Hazem Saghiyeh & Bissane El Cheikh

Nabatiyeh is Hezbollah’s fortress - Part I

hezbollah youth

This is the first in a three-part series translated from the original Arabic version published in the pan-Arab Al-Hayat newspaper. Parts II and III can be found here and here.


NABATIYEH, Lebanon – We have met with many male and female natives of Nabatiyeh in their southern city, as well as in Beirut and its southern suburb. The majority of those requested anonymity, but a few said they do not mind having their names mentioned. We decided not to mention any names throughout the article for fear that every piece of information mentioned in this report would be attributed to those people whose names were disclosed.


One native of Nabatiyeh, who makes no secret of his adherence to old religious traditions and customs, says that the Shiites are now divided into two categories, one which wants to defend Sayda Zeinab and her shrine and another which silently believes that Sayda Zeinab is the one defending us.


This comes up in the context of Hezbollah and its participation in the ongoing fighting in Syria. However, such statements are often twisted and laden with innuendos and those making them often wish for anonymity.


The posters of various shapes and colors that greet Nabatiyeh’s visitors paint a vivid image of the region’s political identity. Right at the entrance of the town, visitors are greeted by posters of Hezbollah Secretary General Sayyed Hassan Nasrallah, slain Hezbollah official Imad Mughniyah, Iranian leaders Imams Khomeini and Khamenei, and Amal leader Speaker Nabih Berri. One finds alongside these posters a few others of Syrian President Bashar al-Assad.


This does not mean that Hezbollah is ruling Nabatiyeh based on repression, deterrence, and force, but rather through potentially far more effective tools. Indeed, the party provides job opportunities and medical and educational services that go far beyond simple daily offerings. These include, for instance, the Al-Nour card: Based on a 20,000-LL ($13) monthly subscription, it allows its holders to benefit from prices reductions in various Hezbollah-affiliated shops and warehouses, entertainment locations, kindergartens, restaurants, and organized hajj pilgrimages.


Furthermore, the number of religious rituals and celebrations has grown exponentially, thanks to the addition of Iranian ceremonies and occasions which were elevated to religious obligations by the Khomeini doctrine. These events, in addition to those linked to Hezbollah’s rich organizational and political history, create a fake unified identity. Anyone who diverts from it feels as if they are living unprotected out in the wilderness.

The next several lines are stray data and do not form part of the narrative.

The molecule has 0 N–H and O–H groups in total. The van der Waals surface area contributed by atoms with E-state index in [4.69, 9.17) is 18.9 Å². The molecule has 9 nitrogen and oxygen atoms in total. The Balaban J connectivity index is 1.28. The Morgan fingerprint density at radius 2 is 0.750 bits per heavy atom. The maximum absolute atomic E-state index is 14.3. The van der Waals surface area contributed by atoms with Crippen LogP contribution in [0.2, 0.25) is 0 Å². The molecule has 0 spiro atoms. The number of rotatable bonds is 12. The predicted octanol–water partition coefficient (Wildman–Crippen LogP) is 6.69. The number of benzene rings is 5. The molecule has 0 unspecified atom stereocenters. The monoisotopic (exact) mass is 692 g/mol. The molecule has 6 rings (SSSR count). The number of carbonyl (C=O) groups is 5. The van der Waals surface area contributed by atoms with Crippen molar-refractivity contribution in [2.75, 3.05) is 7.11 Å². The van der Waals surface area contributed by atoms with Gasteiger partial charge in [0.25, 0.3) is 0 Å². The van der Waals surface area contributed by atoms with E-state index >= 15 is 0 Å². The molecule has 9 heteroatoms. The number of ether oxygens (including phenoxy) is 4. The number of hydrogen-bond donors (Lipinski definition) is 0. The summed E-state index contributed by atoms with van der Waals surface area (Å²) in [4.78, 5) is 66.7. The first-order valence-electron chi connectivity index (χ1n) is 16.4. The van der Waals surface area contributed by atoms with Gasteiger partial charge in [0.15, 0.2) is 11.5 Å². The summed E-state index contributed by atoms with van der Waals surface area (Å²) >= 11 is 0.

An industry targeting children


This parallel society is completed with a wealth of colors and clothing, such as the prevalence of black garments, women wearing the abaya, and men sporting beards and toying with prayer beads. It is also manifested physically, in schools and boy scouts troops, which contributes to the shape of society as a whole.


Not even children are spared in this human-fashioning industry. For the past three years, condolence gatherings have been organized for children between three and six years of age. During which, they are told moving and simplified stories – sometimes in the shape of cartoon movies – about Karbala and the death of Hussein. Ceremonies are also organized to celebrate girls reaching the age of wearing the hijab (nine years old), which is labeled as a “religious obligation.” During the hajj season, a representation of the Kaaba is placed in the center of Nabatiyeh, and children wearing the garments of Mecca pilgrims go around it in a reenactment of hajj rituals. Children provide Hezbollah with a gateway into families that are not part of its traditional supporters, whether by showering the child with party images and symbols that drive a wedge between the household’s inclinations, or by controlling entertainment facilities to which mothers – regardless of their personal political inclinations – are forced to turn when their children are on vacation. Things are no different in death than they are in life, as the families of those martyred are confiscated both materially and symbolically. A martyr may leave behind a family that needs to be supported, something which may prove too heavy a burden for his parents. The same holds true for those wounded who require medical treatment and follow-up. The party also honors its martyrs in such a manner as to leave his family with no choice but to support it, as failing to do so would be tantamount to denying its own martyred relative.